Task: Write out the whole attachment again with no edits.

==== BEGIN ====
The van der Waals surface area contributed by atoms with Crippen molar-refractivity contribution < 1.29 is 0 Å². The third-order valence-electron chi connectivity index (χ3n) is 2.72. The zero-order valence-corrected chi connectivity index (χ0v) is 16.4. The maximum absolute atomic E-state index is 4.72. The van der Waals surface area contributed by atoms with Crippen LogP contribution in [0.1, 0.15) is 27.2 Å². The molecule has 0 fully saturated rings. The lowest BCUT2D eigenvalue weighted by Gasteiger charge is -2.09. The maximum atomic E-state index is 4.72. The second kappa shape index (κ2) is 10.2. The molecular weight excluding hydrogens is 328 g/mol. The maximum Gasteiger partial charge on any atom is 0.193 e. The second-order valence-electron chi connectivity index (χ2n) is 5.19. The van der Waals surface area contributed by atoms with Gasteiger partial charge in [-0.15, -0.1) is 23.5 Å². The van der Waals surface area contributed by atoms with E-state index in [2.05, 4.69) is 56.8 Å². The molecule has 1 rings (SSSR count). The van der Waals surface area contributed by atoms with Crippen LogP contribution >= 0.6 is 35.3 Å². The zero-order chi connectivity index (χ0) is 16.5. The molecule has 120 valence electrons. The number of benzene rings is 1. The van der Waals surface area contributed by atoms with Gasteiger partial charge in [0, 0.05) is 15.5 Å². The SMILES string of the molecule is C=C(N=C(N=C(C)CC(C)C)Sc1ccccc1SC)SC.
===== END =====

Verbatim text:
The van der Waals surface area contributed by atoms with Crippen molar-refractivity contribution < 1.29 is 0 Å². The third-order valence-electron chi connectivity index (χ3n) is 2.72. The zero-order valence-corrected chi connectivity index (χ0v) is 16.4. The maximum absolute atomic E-state index is 4.72. The van der Waals surface area contributed by atoms with Crippen LogP contribution in [0.1, 0.15) is 27.2 Å². The molecule has 0 fully saturated rings. The lowest BCUT2D eigenvalue weighted by Gasteiger charge is -2.09. The maximum atomic E-state index is 4.72. The second kappa shape index (κ2) is 10.2. The molecular weight excluding hydrogens is 328 g/mol. The maximum Gasteiger partial charge on any atom is 0.193 e. The second-order valence-electron chi connectivity index (χ2n) is 5.19. The van der Waals surface area contributed by atoms with Gasteiger partial charge in [-0.15, -0.1) is 23.5 Å². The van der Waals surface area contributed by atoms with E-state index in [2.05, 4.69) is 56.8 Å². The molecule has 1 rings (SSSR count). The van der Waals surface area contributed by atoms with Crippen LogP contribution >= 0.6 is 35.3 Å². The zero-order chi connectivity index (χ0) is 16.5. The molecule has 120 valence electrons. The number of benzene rings is 1. The van der Waals surface area contributed by atoms with Gasteiger partial charge in [0, 0.05) is 15.5 Å². The SMILES string of the molecule is C=C(N=C(N=C(C)CC(C)C)Sc1ccccc1SC)SC.